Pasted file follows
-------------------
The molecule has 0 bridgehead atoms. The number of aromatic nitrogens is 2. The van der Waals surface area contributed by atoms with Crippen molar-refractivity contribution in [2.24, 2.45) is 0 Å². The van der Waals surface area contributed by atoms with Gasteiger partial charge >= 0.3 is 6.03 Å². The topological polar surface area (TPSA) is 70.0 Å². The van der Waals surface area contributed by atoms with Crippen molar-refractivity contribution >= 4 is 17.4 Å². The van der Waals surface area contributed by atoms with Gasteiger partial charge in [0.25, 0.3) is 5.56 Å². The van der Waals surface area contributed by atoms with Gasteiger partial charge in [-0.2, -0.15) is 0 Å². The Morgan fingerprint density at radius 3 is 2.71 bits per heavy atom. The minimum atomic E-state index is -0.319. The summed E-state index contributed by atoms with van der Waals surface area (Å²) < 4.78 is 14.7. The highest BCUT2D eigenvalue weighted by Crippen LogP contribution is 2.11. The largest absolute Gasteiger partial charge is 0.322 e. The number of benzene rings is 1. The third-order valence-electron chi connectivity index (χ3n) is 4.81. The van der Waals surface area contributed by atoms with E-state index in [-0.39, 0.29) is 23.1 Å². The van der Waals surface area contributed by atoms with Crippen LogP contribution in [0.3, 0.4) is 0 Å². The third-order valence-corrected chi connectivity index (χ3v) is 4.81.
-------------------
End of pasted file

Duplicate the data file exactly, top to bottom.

The molecule has 0 bridgehead atoms. The number of aromatic nitrogens is 2. The van der Waals surface area contributed by atoms with Crippen molar-refractivity contribution in [2.24, 2.45) is 0 Å². The van der Waals surface area contributed by atoms with Gasteiger partial charge >= 0.3 is 6.03 Å². The topological polar surface area (TPSA) is 70.0 Å². The van der Waals surface area contributed by atoms with Crippen molar-refractivity contribution >= 4 is 17.4 Å². The van der Waals surface area contributed by atoms with Gasteiger partial charge in [0.25, 0.3) is 5.56 Å². The van der Waals surface area contributed by atoms with Gasteiger partial charge in [-0.2, -0.15) is 0 Å². The Morgan fingerprint density at radius 3 is 2.71 bits per heavy atom. The minimum atomic E-state index is -0.319. The summed E-state index contributed by atoms with van der Waals surface area (Å²) < 4.78 is 14.7. The highest BCUT2D eigenvalue weighted by Crippen LogP contribution is 2.11. The largest absolute Gasteiger partial charge is 0.322 e. The number of benzene rings is 1. The third-order valence-electron chi connectivity index (χ3n) is 4.81. The van der Waals surface area contributed by atoms with E-state index in [-0.39, 0.29) is 23.1 Å². The van der Waals surface area contributed by atoms with Crippen LogP contribution in [0.3, 0.4) is 0 Å². The third-order valence-corrected chi connectivity index (χ3v) is 4.81.